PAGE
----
Experts in psychiatry, medicine and neurology

08 July 2021
 
 
 

Ever wondered what it's like to be a psychiatrist? This series explores a day in the life of psychiatrists who work in different areas of psychiatry.

In this article, we hear from Dr Samantha Loi who is a neuropsychiatrist.

A Day in the Life of a Neuropsychiatrist

What is neuropsychiatry?                                                       

A neuropsychiatrist is a psychiatrist who specialises in the interface between psychiatry, neurology and general medicine. Disorders might include psychiatric disorders secondary to organic brain disease such as epilepsy, multiple sclerosis and neurogenerative conditions; genetic disorders which have psychiatric, cognitive and neurological symptoms such as Huntington’s disease and Niemann Pick type C; traumatic brain injury; and developmental disability.

As well as psychiatric expertise, a neuropsychiatrist might have knowledge of neuroimaging, cognition, genetics and rare neuropsychiatric conditions and access to these assessments and respective services.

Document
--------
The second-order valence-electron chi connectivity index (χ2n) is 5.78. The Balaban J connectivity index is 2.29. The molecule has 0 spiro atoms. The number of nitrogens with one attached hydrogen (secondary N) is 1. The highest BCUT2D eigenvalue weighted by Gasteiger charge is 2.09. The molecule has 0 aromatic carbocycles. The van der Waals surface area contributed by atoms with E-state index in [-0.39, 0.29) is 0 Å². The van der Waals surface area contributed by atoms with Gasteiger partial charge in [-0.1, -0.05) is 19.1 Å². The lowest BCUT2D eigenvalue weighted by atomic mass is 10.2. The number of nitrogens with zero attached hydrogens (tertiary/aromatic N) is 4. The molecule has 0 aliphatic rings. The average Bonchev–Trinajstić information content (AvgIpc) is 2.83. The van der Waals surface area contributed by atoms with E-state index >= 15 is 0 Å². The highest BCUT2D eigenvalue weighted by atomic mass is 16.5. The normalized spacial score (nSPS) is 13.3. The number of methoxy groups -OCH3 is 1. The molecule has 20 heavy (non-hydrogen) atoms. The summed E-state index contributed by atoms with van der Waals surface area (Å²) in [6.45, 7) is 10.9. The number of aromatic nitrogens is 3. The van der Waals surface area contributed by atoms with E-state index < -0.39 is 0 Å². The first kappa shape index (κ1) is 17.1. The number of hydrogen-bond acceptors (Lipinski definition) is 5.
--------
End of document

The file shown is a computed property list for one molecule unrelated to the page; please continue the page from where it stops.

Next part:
Multidisciplinary learning and collaboration

On a busy day, I start at 8 am and administer electroconvulsive therapy to several patients. I then attend the neurology grand round, where there are presentations of complex and interesting cases. The neuropsychiatry service based at Royal Melbourne Hospital (RMH) works closely with the neurology service, with a neurologist attending our inpatient service. This morning is a presentation on psychogenic non-epileptic seizures and the difficulties that can emerge. A neuropsychiatry-based registrar also provides neuropsychiatric assessments and liaison to the neurology subspecialty video-EEG monitoring (VEM) unit at RMH.

I work in the outpatient service and at 10.30 we have our outpatient review, where the multidisciplinary team meet and discuss our patients from the week before. This is an opportunity for problem-based teaching as we talk about specific diseases, their symptoms, cognition, and review imaging. We discuss a patient who has a rare metabolic disease, Niemann-Pick type C, which is a genetic disorder of abnormal cholesterol metabolism, which often presents with psychosis and cerebellar abnormalities in the teens.